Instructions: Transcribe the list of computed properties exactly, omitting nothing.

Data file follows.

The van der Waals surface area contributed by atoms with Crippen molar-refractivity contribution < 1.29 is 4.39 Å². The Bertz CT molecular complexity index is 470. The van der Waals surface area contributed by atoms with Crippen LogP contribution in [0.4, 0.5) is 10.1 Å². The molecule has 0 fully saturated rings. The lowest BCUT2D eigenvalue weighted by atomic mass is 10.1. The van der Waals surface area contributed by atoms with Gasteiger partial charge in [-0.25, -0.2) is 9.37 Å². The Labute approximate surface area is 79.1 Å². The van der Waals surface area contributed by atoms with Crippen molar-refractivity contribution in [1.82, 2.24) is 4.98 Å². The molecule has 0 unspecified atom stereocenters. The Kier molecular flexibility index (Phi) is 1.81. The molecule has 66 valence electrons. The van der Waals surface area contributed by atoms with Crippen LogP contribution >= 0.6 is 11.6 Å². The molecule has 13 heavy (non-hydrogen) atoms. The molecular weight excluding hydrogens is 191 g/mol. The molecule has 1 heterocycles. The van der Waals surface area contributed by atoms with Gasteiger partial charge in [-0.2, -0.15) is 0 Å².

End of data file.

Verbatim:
The van der Waals surface area contributed by atoms with Crippen molar-refractivity contribution < 1.29 is 4.39 Å². The Bertz CT molecular complexity index is 470. The van der Waals surface area contributed by atoms with Crippen LogP contribution in [0.4, 0.5) is 10.1 Å². The molecule has 0 fully saturated rings. The lowest BCUT2D eigenvalue weighted by atomic mass is 10.1. The van der Waals surface area contributed by atoms with Gasteiger partial charge in [-0.25, -0.2) is 9.37 Å². The Labute approximate surface area is 79.1 Å². The van der Waals surface area contributed by atoms with Crippen molar-refractivity contribution in [1.82, 2.24) is 4.98 Å². The molecule has 0 unspecified atom stereocenters. The Kier molecular flexibility index (Phi) is 1.81. The molecule has 66 valence electrons. The van der Waals surface area contributed by atoms with Crippen LogP contribution >= 0.6 is 11.6 Å². The molecule has 13 heavy (non-hydrogen) atoms. The molecular weight excluding hydrogens is 191 g/mol. The molecule has 1 heterocycles. The van der Waals surface area contributed by atoms with Gasteiger partial charge in [-0.2, -0.15) is 0 Å².